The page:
A plaque remaining from the Big Apple Night Club at West 135th Street and Seventh Avenue in Harlem.

Above, a 1934 plaque from the Big Apple Night Club at West 135th Street and Seventh Avenue in Harlem. Discarded as trash in 2006. Now a Popeyes fast food restaurant on Google Maps.

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Entry from April 11, 2013
Flushingite (inhabitant of Flushing, Queens)

“Flushingite” is the name of an inhabitant of Flushing, in the borough of Queens. The name “Flushingite” has been cited in print since at least 1888.
Wikipedia: Flushing, Queens
Flushing, founded in 1645 as one of the first Dutch settlements on Long Island, is a lower, middle, and upper middle class and commercial neighborhood in the north-central region of the New York City borough of Queens, in the United States.
Flushing’s diversity is reflected by the numerous ethnic groups that reside there, including people of Asian, Hispanic, Middle Eastern, European, and African American ancestry as well as Jewish peoples. It is part of the Fifth Congressional District, which encompasses the entire northeastern shore of Queens County, and extends into neighboring Nassau County. Flushing is served by five railroad stations on the Long Island Rail Road Port Washington Branch, and the New York City Subway IRT Flushing Line (and thus the 7 train) has its terminus at Main Street. The intersection of Main Street and Roosevelt Avenue is the third busiest intersection in New York City, behind only Times Square and Herald Square.
Old Fulton Post Cards
7 April 1888, The Comet (Flushing, NY), pg. 1, col. 3:
After picking his way along the muddy sidewalk on Parsons avenue, ye scribe at last came within sight of a large building ahead, which is known to every Flushingite as “The Flushing Hospital and Dispensary;” the result of years of hard labor on the part of the ladies of this village.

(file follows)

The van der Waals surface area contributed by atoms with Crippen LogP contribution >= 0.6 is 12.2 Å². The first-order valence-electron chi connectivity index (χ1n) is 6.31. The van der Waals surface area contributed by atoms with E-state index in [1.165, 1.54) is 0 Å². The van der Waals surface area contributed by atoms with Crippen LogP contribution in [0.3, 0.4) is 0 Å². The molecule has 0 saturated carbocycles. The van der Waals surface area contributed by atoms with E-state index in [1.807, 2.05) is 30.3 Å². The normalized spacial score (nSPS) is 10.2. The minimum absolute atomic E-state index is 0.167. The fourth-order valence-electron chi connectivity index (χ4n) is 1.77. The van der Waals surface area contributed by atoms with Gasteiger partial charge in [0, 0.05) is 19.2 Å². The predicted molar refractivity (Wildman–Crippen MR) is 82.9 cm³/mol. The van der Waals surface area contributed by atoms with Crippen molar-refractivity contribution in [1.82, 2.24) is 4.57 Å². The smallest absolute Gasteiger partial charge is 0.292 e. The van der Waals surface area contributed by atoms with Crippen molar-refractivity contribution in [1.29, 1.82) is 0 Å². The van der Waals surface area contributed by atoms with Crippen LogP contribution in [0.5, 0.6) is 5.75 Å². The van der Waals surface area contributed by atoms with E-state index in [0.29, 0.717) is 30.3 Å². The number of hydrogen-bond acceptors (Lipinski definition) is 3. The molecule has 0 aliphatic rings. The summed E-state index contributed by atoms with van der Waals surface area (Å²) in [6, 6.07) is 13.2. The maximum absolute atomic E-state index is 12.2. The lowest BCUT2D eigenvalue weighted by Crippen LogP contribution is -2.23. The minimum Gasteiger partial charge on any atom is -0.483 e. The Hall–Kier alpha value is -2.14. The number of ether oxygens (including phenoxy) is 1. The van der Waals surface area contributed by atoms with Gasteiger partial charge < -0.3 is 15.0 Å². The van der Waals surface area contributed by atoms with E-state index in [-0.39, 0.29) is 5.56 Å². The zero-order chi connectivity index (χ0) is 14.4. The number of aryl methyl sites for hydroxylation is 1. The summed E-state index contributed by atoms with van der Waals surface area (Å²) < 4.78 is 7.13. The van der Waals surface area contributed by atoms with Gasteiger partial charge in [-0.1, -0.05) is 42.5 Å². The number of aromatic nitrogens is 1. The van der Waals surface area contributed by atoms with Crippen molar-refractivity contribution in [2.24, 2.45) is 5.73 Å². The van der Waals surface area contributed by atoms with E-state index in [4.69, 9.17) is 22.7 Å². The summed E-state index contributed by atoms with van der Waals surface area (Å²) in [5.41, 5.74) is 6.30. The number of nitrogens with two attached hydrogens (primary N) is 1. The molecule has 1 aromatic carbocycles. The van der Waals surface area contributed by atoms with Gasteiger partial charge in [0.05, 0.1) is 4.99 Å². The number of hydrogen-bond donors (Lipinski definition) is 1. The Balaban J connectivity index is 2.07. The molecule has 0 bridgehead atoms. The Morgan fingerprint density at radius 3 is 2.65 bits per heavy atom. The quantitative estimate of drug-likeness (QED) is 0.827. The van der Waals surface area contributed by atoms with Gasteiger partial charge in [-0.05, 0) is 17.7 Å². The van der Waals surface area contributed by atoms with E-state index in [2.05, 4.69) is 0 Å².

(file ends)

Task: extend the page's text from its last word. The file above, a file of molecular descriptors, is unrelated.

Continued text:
Old Fulton Post Cards
22 September 1888, The Comet (Flushing, NY), pg. 5, col. 1:
That many Flushingites are now returning from their outings at the Sea-side, or in the Mountains.
13 June 1894, New York (NY) Times, “Among the Wheelmen”:
Al Morison, George Butler, and Louis Master are three Flushingites each exceeding 200 pounds in weight, and all bicyclists, representing nearly as much in ...
18 August 1896, New-York (NY) Daily Tribune, “Flushing and College Point,” pg. 16, col. 5:
Captain L. B. Freeman, the wealthy Flushingite, who died at his home in Whitestone last week, left no will, and the property which consists principally of real estate and is valued at over $60,000, will be divided among Captain Freeman’s sister, Mrs. Hoffman, of New-York, and his seven nephews.
Google Books
The Boroughs of Brooklyn and Queens, Counties of Nassau and Suffolk, Long Island, New York, 1609-1924
By Henry Isham Hazelton
New York, NY: Lewis Historical Pub. Co. Inc.
Pg. 986:
It had been there for nearly a century, and was not only known to Flushingites as one of its relics of the past, but was used by old-timers to designate distances, journeys being so far or in such a direction from the “Red Barracks.”
New York (NY) Times
Published: August 23, 1998
’‘I live in Woodside,’’ declared an indignant Dorothea Osbourne in a letter to The Tribune. ‘‘And I do not wish to be a Flushingite.’‘
Google Books
Becoming American, Being Indian:
An Immigrant Community in New York City

By Madhulika Shankar Khandelwal
Ithaca, NY: Cornell University Press
Pg. 22:
Many former Flushingites combined these ethnic activities in visits there and reserved Jackson Heights shopping for special occasions.

Posted by Barry Popik
New York CityWorkers/People • Thursday, April 11, 2013 • Permalink

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